This research, supported by the European Multidisciplinary Initiative on Neuroacanthocytosis (EMINA) and the E-Rare-2 Call 2012 (EMINA-2), has been published in the journal Frontiers in Molecular Biosciences, where you can read more


Oxford University interview features Antonio Velayos-Baeza

Oxford University interview features Antonio Velayos-Baeza

An interview with Antonio Velayos-Baeza, University of Oxford, has been featured on a podcast from the University's Nuffield Department of Medicine.

Watch the wide-ranging interview and read a transcript here.


Brain donation: an invaluable gift for NA research
Brain donation: an invaluable gift for NA research

By Ruth Walker

Many important advances in understanding brain diseases have been made by studying the brains of those affected. While imaging studies (MRIs and other types of brain scans) can give us important information about the brain during life, the examination of the brain tissue down underneath the microscope after death can give us even more valuable information. In particular, we can find out how abnormal proteins, such as chorein in chorea-acanthocytosis (ChAc) and XK in McLeod syndrome, affect brain cells, what parts of the brain, and which cells are most affected, and how brain chemistry changes.SaveSaveSaveSave

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The role of junctophili-3 (JPH3) in neurons- comparison to chorein (VPS13A)

The role of junctophili-3 (JPH3) in neurons- comparison to chorein (VPS13A)

Doda Rudnicki, Johns Hopkins University

Huntington disease-like 2 (HDL2) is caused by a CTG/CAG repeat expansion on chromosome 16q24.3. Three nonmutually exclusive mechanisms have thus far been implicated in the pathogenesis of the disease: 1) loss of expression of full-length JPH3 protein [1]; 2) toxic expression of a JPH3 splice variant containing an expanded CUG repeat [2]; and 3) toxic expression, from the strand antisense to JPH3, of a cryptic transcript containing a CAG repeat and encoding polyglutamine [3].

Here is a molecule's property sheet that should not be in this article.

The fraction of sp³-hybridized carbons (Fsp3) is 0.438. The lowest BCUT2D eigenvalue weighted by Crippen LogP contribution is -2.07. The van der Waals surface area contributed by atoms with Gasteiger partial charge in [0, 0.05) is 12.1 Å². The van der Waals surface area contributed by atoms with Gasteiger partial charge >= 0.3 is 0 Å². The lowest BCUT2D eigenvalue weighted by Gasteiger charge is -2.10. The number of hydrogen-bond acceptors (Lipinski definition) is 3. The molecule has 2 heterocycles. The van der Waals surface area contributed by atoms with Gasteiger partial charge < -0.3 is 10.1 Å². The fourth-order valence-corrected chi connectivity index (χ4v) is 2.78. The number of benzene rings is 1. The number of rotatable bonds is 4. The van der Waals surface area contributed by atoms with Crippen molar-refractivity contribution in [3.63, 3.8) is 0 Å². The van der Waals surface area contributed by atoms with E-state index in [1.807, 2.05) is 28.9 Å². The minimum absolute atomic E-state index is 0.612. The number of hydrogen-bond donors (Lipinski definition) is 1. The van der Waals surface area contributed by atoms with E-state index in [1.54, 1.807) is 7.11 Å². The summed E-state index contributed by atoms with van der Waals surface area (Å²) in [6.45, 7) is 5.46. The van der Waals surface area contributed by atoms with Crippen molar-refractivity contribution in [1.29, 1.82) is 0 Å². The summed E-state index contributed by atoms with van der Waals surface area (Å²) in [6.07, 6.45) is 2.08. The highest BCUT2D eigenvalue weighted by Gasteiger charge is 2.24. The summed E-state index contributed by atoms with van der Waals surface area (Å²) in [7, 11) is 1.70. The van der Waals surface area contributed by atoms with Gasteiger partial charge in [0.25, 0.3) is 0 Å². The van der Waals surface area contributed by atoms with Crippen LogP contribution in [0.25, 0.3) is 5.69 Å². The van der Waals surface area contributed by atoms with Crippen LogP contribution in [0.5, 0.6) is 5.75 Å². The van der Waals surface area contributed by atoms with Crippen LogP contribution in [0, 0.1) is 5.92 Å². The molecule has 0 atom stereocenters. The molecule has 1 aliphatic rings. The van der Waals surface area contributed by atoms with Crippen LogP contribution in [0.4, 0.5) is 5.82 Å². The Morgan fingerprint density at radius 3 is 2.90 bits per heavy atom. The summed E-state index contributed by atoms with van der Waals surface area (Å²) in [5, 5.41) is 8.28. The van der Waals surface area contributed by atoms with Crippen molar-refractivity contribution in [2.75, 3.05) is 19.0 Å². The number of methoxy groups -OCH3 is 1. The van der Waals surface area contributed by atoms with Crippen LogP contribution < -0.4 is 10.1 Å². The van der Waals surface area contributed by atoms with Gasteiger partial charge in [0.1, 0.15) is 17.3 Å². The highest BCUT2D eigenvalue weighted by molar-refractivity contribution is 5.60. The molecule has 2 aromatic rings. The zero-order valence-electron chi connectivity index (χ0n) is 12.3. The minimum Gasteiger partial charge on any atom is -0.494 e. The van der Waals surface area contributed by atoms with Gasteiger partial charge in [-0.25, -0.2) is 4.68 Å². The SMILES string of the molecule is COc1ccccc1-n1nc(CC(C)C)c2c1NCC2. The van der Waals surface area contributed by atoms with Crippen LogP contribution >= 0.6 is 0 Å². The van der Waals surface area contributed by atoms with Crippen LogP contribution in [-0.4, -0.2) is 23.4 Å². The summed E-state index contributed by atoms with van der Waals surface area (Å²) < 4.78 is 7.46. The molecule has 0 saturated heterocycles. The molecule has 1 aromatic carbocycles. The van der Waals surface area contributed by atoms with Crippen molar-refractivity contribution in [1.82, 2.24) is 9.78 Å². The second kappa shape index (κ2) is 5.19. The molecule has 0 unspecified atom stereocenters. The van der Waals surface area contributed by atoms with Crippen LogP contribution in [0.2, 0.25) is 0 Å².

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Patient News

Mike Koutis - Canada fundraiser for NA

A fundraiser for NA has taken place in Canada. Patient Mike Koutis heard from the management of his favourite restaurant in Kenaston near Calgary: Boston Pizza wrote to say they would have a day devoted to raising awareness and funds for NA on August 6th; they organised both a car wash and a silent auction- what a great idea! See Mike's story and more photos on Mike's Facebook page. They raised over $3200- thank you all.


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Ernesto Montero exhibition in Spain

Ernesto Montero exhibition in Spain

Ernesto Montero writes that the opening of his painting exhibition has been a success. Ernesto has continued his work since our meeting in May and was pleased to have this exhibition, "Hipérbole," so well received in Mérido in Spain. Congratulations to Ernesto and best wishes to his family.


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Pete Clark's latest news

Pete Clark's latest news

Pete Clark writes with his news: "I moved into my own flat nearly 18 months ago it’s in a warden controlled complex of 15 flats where I have carers coming in twice a day and an alarm system I can use to call for help in an emergency 24 hours a day. At first I found the situation quite daunting and to be honest at times I felt a bit overwhelmed. Now I’m feeling much more settled and enjoying myself.